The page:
Even for an artist who almost seems to invite drama, this has been an exceedingly dramatic year for Fiona Apple. Last winter, it seemed as if her fine new album, "Extraordinary Machine," would never see the light of day; eventually, two versions became available. At the Wiltern Theater on Saturday, Apple presented the third iteration of these songs and, unfortunately, they're a lesser version of her.
Even for an artist who almost seems to invite drama, this has been an exceedingly dramatic year for Fiona Apple. Last winter, it seemed as if her fine new album, “Extraordinary Machine,” would never see the light of day; eventually, two versions became available –Jon Brion’s wonderfully eccentric production, which was leaked onto the Internet and quickly became a cause celebre, and the more streamlined recordings produced by Dr. Dre associate Mike Elizondo and released by Epic Records in October. At the Wiltern Theater on Saturday, Apple presented the third iteration of these songs and, unfortunately, they’re a lesser version of her.
It’s hard to blame Apple for this: She’s singing better than ever, even if her wariness keeps the audience at arm’s length. (Indeed, she looked at out at the audience as if at a shadowy figure in a dark alley.) She also tells the loudly adoring aud that she’s not going to talk much this tour and plans to avoid the outbursts for which she once was known.
But her low, husky vocals coil around the eccentric push-pull of her melodies, only to lash out in bursts of intense emotion. It’s the perfect instrument for “Machine’s” willful, angry break-up songs. But her band doesn’t so much support her as shove against her.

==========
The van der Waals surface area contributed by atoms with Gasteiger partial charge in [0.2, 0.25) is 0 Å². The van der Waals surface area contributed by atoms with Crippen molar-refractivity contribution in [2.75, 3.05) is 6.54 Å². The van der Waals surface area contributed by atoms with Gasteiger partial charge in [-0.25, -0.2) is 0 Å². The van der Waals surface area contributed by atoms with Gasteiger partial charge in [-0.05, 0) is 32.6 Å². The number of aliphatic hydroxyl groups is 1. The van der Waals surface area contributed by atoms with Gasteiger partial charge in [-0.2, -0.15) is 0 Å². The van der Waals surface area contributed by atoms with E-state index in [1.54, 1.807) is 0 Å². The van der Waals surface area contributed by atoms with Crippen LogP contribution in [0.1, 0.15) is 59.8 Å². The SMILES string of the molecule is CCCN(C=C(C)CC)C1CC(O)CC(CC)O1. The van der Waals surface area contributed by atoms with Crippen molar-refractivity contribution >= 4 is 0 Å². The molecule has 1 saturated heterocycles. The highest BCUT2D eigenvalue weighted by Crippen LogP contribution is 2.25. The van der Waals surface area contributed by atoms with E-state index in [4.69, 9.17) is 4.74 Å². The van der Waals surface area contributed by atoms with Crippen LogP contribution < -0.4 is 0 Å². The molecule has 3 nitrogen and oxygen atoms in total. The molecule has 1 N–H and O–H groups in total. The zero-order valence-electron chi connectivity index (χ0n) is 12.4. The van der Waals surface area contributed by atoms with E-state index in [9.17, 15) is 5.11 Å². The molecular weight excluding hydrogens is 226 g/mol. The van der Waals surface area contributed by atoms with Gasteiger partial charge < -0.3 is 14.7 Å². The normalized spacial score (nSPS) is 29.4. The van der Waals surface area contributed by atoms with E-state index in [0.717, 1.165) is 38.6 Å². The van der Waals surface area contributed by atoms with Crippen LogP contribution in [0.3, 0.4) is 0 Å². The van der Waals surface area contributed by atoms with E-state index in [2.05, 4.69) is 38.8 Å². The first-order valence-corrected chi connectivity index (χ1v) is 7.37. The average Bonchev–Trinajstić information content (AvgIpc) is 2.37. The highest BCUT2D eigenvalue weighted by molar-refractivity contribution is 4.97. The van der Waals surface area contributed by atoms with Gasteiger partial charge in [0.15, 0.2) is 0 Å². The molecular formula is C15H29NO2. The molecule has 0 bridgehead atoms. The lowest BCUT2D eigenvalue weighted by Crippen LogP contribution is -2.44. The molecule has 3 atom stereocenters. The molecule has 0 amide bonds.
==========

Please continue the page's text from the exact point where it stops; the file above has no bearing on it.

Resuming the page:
While Apple prefers to sing from just behind the beat, giving her phrasing a bluesy sway, the keyboard-heavy band favored a kind of strict, up-and-down rhythm that couldn’t be less sympathetic to the eccentric melodies and time signatures of “Better Version of Me” and “Get Him Back.”
Drummer Charley Drayton, who has played so well in other contexts, sounded especially out of place. Favoring short, repeated figures and overly busy cymbal work, in the early going he seemed to be playing in a completely different band than Apple.
Matters improved when Apple moved out from behind her piano; standing at the mic, her vocals became freer. When she spit out the litany of complaints in “Sleep to Dream” and “Limp,” her rhythmic, vehement bursts locked into the music the way a rapper navigates a flow about the beat.
While he has dropped out of Apple’s touring band, Elizondo’s hip-hop influence can be felt in “Tymps (The Sick in the Head Song).” The band’s arrangement, just Drayton’s drums and synthesized rhythms against a single, held organ note, has a spare, skulking sound that wouldn’t be out of place on a hip-hop single, and Apple uses the space to deliver her most impassioned vocal of the evening.
But the evening’s best music came during the encore, when Apple eschewed the band. Backed only by Brett Simon on bass and opening act David Garza on guitar, “Extraordinary Machine” was performed with a breathtaking playfulness and ease, while the solo “Parting Gift” was the evening’s most emotionally direct statement.
Apple plays Gotham’s Nokia Theater Dec. 11 and returns to Southern California as the opening act for Coldplay at the Forum Feb. 4 and Arrowhead Pond on Feb. 6.